‘Boodle fights,’ ‘videoke’ lead to hike in COVID-19 cases in QC
MANILA, Philippines — If the Philippine National Police has its “mañanitas,” some Quezon City communities caught Mayor Joy Belmonte’s attention with their “boodle fights.”
The classic Filipino feast where food is laid on a banana leaf and eaten with bare hands was one of several activities, including videoke sessions and birthday parties, that led to surges in new coronavirus disease (COVID-19) cases in recent days, the local government said.
These gatherings prompted Belmonte to warn barangay officials of legal action if they fail to strictly enforce guidelines that prohibited such activities, even under the more loose general community quarantine.
“We have been informed that most of the causes for the spread of COVID-19 cases in areas that were recently placed under special concern lockdown (SCL) were due to various unauthorized activities, which were regrettably preventable,” she said.
“There were reports that residents in the said areas had drinking sessions, boodle fights, wakes that exceeded limitations in duration and number of attendees, and even played basketball and volleyball,” she added.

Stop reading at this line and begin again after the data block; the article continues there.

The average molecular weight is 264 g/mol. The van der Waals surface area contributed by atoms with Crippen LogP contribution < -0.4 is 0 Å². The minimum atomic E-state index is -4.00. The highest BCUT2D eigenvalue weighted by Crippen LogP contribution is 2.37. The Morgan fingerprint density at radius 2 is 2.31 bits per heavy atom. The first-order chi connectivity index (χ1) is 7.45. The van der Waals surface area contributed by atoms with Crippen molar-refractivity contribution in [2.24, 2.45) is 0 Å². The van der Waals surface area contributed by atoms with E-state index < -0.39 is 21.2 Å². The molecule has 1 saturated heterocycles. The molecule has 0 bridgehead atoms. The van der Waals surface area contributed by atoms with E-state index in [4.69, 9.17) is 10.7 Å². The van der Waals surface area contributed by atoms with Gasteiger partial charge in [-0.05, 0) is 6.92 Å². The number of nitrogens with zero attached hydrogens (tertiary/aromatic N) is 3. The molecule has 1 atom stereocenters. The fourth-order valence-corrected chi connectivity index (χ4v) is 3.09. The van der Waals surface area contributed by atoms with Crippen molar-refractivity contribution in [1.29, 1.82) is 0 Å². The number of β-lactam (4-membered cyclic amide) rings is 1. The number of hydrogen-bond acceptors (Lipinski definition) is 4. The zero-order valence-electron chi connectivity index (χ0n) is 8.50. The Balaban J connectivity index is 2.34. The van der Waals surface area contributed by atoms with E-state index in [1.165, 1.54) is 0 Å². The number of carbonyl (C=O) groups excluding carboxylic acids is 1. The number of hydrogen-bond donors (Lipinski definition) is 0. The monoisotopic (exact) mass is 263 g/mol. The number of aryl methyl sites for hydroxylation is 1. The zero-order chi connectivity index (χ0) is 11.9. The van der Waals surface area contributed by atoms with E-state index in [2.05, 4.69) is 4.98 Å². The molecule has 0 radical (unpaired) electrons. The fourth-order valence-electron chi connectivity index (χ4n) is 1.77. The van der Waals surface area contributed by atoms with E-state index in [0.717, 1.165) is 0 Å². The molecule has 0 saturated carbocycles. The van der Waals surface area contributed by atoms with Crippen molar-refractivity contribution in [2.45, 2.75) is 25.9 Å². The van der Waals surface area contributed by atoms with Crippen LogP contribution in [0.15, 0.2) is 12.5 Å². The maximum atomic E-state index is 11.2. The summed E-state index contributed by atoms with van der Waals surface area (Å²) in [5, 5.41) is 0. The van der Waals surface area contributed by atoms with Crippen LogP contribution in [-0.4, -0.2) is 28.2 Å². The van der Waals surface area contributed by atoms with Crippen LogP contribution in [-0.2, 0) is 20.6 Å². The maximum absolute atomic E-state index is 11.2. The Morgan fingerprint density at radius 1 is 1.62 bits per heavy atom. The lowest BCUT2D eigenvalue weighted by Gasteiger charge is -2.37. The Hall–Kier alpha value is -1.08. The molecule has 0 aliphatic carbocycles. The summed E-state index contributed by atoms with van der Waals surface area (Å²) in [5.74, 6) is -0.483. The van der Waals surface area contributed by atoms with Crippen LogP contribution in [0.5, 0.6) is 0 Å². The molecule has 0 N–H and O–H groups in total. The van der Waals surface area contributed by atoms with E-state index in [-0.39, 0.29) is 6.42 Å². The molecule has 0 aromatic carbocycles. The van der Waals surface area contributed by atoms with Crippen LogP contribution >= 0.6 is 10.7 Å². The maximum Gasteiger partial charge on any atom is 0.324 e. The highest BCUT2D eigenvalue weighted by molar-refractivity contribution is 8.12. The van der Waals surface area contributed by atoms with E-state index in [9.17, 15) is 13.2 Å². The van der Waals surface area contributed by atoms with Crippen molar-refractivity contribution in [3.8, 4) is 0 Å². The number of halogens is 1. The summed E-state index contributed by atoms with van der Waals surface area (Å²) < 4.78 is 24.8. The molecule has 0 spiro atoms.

Village officials warned
Belmonte invoked the Department of the Interior and Local Government when she met with the heads of all 142 barangays in the city, saying the agency was constantly looking into how well they cooperated with city government regulations.
Failure to comply could lead to the filing of administrative cases against local and village officials, she stressed.
In a statement, Belmonte said the growing number of COVID-19 cases in SCL areas was an “alarming” trend that could take a further turn for the worse as the government continues extensive contact tracing and testing.
She told village officials to apprehend violators, patrol neighborhoods to disseminate information and enforce the city curfew between 10 p.m. and 5 a.m.